Jandro Orellana, an architect by nature, has had an instant impact in his first full year at Barça B and a future role in the first team should be non-negotiable.
Distances are everything. Imagine if we didn’t have to spend time on travelling long distances. Like in life, in football distances are equally fundamental. It’s not the same being 10 metres away from goal, than 70 metres away from goal. It’s not the same being close to the touchline, than being at the centre of the pitch. It’s not the same being pressed by three rivals, than being unmarked. Therefore, we can conclude that distances play a big part in football. It is safe to say, thus, that who dominates distances is closer to dominating football.
Jando Orellana is a master of positioning and, also, of distances. Born in 2000, he’s one year younger than the likes of Riqui Puig, Álex Collado and Monchu, but understands each of them to perfection. While he won the Youth League as a starter with them in 2018, the serious injury he had suffered that season saw him stay at the Juvenil A for the 18/19 campaign as most of his teammates were promoted to Barça B. Last campaign was a very satisfactory and nurturing one for Jandro at an individual level. Captain and metronome, he abandoned his usual holding midfield role to act slightly more advanced, as an interior or central midfielder. This helped him understand the forward spaces better, making arrivals into the box more often and having a greater impact in the final third. He did take the penalties and set pieces, but managed to be the Juvenil A’s third top goalscorer with 7 goals plus 7 assists.
With Oriol Busquets leaving on loan to Twente, Orellana was finally promoted permanently to Barça B at the start of this season. Despite not being completely similar, the change from Oriol to Jandro has been almost seamless in terms of level. The 19-year-old has returned to the pivot role, and from there he has been one of the B players who have had a greatest indirect influence in the side. Even if García Pimienta started alternating Ludovit Reis, Sarsanedas and Jandro, it was a matter of time till the younger of them imposed himself in the starting line-ups.
This has had some big consequences. First, for Orellana’s obvious quality and expertise. However, he has also indirectly enhanced the virtues of several of his colleagues. With the former Gavà boy taking up the defensive midfield role, Monchu has left that position and has occupied the central midfield alongside Riqui Puig. This has led to the exploitation of one of Monchu’s greatest strengths, which is his surprise appearances into the opposing box. Monchu has been Barça B’s top scorer this term, with 8 goals.
From leader of the Juvenil A, to metronome of Barça B | Photo by Imago
Jandro Orellana’s profile is tailormade for the first team. On and off the ball, he has some concepts very internalised to always favour the ball circulation. Continuously searching for superiorities, when taking the ball out from the back he can drop between the two centre-backs (1), move to one side of the two centre-backs (2), or wait behind the first line of pressure (3). He detects when he needs to apply each situation, as he’s very intelligent at offering passing lanes and advantages in build-ups. Him and left-footed defender Jorge Cuenca are two extraordinary passers and initiators of Barça B’s attacks.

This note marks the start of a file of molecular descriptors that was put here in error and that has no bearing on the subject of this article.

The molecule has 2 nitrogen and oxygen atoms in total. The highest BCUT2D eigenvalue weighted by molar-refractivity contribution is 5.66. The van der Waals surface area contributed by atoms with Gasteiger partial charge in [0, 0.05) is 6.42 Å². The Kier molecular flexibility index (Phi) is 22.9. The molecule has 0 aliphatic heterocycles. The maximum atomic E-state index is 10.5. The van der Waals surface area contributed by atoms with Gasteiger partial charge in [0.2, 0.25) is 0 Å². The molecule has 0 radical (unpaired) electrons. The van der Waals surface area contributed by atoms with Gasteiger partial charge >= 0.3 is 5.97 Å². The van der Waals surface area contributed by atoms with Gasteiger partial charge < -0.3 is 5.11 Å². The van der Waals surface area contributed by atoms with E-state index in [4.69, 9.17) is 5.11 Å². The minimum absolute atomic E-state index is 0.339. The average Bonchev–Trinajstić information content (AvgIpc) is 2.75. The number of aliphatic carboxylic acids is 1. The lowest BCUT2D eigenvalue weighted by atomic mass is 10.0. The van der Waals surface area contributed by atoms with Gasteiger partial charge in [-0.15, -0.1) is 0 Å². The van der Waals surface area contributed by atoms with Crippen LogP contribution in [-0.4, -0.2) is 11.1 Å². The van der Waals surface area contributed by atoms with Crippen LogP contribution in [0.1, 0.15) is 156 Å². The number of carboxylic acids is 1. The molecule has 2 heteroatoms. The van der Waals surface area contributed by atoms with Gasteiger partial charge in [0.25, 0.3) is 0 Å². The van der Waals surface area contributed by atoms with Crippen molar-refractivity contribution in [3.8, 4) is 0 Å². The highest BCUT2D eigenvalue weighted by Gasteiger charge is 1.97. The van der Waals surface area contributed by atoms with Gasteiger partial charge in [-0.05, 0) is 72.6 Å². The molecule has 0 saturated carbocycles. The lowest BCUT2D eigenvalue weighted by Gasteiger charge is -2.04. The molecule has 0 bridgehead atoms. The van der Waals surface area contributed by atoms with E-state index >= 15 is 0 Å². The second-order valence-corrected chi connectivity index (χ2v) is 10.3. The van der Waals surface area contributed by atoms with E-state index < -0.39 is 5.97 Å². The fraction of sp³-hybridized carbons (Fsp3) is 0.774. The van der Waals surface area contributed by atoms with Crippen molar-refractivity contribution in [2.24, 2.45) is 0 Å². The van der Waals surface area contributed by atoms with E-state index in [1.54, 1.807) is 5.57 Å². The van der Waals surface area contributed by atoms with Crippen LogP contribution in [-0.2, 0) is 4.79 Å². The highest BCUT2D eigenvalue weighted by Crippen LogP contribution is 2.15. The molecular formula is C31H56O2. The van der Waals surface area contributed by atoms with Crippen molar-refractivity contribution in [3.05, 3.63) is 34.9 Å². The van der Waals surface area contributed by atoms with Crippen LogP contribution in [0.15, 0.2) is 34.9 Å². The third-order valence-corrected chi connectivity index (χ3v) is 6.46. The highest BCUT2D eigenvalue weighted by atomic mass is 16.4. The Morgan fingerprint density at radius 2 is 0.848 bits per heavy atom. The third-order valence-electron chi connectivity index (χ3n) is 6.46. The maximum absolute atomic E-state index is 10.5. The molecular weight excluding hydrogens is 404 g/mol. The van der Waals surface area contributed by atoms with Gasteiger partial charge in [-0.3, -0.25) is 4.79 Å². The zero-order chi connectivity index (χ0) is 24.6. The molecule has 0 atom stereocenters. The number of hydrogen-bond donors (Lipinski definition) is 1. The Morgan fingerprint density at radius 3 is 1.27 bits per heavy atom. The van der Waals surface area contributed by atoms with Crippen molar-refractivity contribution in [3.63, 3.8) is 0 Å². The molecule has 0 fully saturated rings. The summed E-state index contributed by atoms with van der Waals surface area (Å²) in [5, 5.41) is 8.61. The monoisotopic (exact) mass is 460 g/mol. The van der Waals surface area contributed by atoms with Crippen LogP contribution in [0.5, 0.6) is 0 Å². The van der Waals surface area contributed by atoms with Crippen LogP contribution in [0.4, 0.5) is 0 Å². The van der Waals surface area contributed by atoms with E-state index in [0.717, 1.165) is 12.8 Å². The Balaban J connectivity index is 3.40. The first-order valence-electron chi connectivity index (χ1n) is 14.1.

The mentioned dominance of the spaces and distances helps Jandro in his positioning, as well as in his distribution. In terms of passing technique, he’s close to flawless. But, apart from that, he knows which teammate he needs to find and which zones to activate. He can play short intricate passes, or distribute through pinpoint long balls. His vision and execution are excellent. He prioritises giving fluidity and speed to the ball circulation, and for that it’s critical having the proper body orientation before receiving a pass. His perfect body shape at all times allows him to make only one touch when most players would take at least two. Quick and simple, without forgetting that playing simple football is the hardest thing there is – as Johan would say.
His tactical game is extremely mature and accurate for his only 19 years of age. In the attacking phase, and also in defence. When Barcelona lose the ball, he’s very active to anticipate and obstruct any attempt to counter-attack from the opponents. He pushes the lines higher and makes the pressing far more effective. Possibly the defensive duels are his main weakness, but he has been improving this aspect with the passing of months. Facing veteran strikers in the Second Division B has helped him evolve in this sense.
While Oriol must not be forgotten, the quality, smartness, positional sense and pure Barça DNA of Jandro Orellana should make him Sergio Busquets’ long-term replacement. Maybe it would be too early to directly promote him to the first team this summer. Or maybe not. Still, an extra year at Barça B under Pimienta will do him no harm, yet it’s undeniable that the club must look to protect yet another midfield gem from La Masía. An organiser and architect, Jandro Orellana’s future should only lie at the Camp Nou.